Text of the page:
I've grown to believe I was loner when it came to the fascination with Lego, yet many individuals I've met over the years gradually begin to admit it. What was always missing though was a comprehensive guide, or indeed detailed catalogue of all the Themes that have existed, and the sets within them. Even as I was building my sets in the early 90's as a child, I knew their was a wealth of history before all the sets I owned.
So once again, Waterstones came to rescue as I saw this book on one of my time-killing visits, taking me completely by surprise. Just as an early eye-opener, it appears this book is available both on its own (as it appears on this Amazon product page) and as part of a set with another book called 'Standing Small', a catalogue of all the mini-figures in Legos history. I was fortunate enough to lay my hands on this box-set, and so while I talk 'The Lego Book' first, bare in mind 'Standing Small' is not part of this product page.
As you flick through this book, you'll end up talking to yourself, saying "Oh.. I always wanted that one!" and most of the other comments you'd make in a toy shop. This is the great thing about the book - it's not a progressive narrative, as although theirs an introduction by the author, aside the from the small pieces of text explaining particular themes, this should be treated as a graphical book and not a textual analysis. So, if you like big colourful pictures like me, you're bound to be entertained!
What becomes apparent when viewing the transitions of bricks and themes is that the 1990's was surely a peak for companies imagination and creativity. 'Specialised bricks' (parts that have limited function or use) seem to have taken over the assembly and picturesque beauty of what you knew what was a model made purely out of similar bricks. This has begun to become lost, as more modern themes rely on special bricks to make sets easier to build, less pieces used, and to make them look more 'modern'. The problem with this is that modernism ages quickly. As we have already seen, plain bricks don't.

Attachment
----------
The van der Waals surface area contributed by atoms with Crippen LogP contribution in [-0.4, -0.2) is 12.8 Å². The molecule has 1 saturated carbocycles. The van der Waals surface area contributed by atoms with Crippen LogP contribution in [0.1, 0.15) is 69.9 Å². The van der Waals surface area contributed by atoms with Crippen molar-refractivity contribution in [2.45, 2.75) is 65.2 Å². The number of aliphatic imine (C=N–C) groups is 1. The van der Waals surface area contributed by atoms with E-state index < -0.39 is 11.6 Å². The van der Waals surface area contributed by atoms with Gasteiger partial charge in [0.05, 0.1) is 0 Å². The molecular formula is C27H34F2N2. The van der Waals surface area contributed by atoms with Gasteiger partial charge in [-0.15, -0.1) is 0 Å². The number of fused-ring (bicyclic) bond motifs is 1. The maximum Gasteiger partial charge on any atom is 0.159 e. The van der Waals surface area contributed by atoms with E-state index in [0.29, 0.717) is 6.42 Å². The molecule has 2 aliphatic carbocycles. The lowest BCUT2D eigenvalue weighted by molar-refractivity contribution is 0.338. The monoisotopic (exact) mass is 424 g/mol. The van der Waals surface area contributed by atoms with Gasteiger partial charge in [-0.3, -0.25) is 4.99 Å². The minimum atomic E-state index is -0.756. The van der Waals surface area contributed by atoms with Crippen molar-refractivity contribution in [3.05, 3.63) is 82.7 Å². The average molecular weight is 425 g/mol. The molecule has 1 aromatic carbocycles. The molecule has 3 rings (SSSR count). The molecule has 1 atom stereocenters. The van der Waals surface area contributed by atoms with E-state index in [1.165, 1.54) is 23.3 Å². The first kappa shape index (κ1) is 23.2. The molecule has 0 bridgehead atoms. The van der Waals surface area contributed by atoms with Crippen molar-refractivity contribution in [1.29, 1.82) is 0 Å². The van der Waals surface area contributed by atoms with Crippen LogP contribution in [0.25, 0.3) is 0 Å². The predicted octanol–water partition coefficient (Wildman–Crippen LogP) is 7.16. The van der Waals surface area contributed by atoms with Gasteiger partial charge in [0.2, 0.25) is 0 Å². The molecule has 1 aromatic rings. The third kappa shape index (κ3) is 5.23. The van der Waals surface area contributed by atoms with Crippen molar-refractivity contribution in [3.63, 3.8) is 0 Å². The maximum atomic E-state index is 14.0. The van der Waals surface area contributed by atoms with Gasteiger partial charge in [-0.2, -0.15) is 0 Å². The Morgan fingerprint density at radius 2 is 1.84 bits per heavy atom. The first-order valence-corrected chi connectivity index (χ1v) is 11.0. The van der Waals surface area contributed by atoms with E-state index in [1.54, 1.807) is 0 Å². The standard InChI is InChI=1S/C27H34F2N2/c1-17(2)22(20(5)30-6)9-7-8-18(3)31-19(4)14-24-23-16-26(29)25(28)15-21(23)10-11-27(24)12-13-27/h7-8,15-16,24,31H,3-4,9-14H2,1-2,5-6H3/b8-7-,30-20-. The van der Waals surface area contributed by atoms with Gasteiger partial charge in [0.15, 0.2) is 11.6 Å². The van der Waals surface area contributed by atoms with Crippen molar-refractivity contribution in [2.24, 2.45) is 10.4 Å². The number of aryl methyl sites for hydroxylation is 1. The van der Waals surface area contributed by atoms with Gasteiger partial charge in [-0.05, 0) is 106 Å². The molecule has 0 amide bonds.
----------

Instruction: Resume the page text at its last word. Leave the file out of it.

At the end of each Chapter (which is basically highlighted by the Theme in question), their are pages dedicated for "Sets To Remember" - basically, what are considered to be the best sets. Many buffs will undoubtedly argue at some of the choices, but its always lovely to see new sets you've never seen, and the ones you just wished you had. If anything, the book has brought back for my love for the brand and the urge to track down a classic Pirate Ship!
The product itself is of excellent quality and very well constructed - a nice hard cover and very detailed pictures and diagrams inside. As I said, while this isn't a text-based analysis of their brands history, it provides more answers through diagrams and smaller text boxes which is far easier to take in. Therefore, I wouldn't recommend it for referencing (studies), but as a complete and in-depth insight into the world of Lego, this has been a brick-tacular purchase!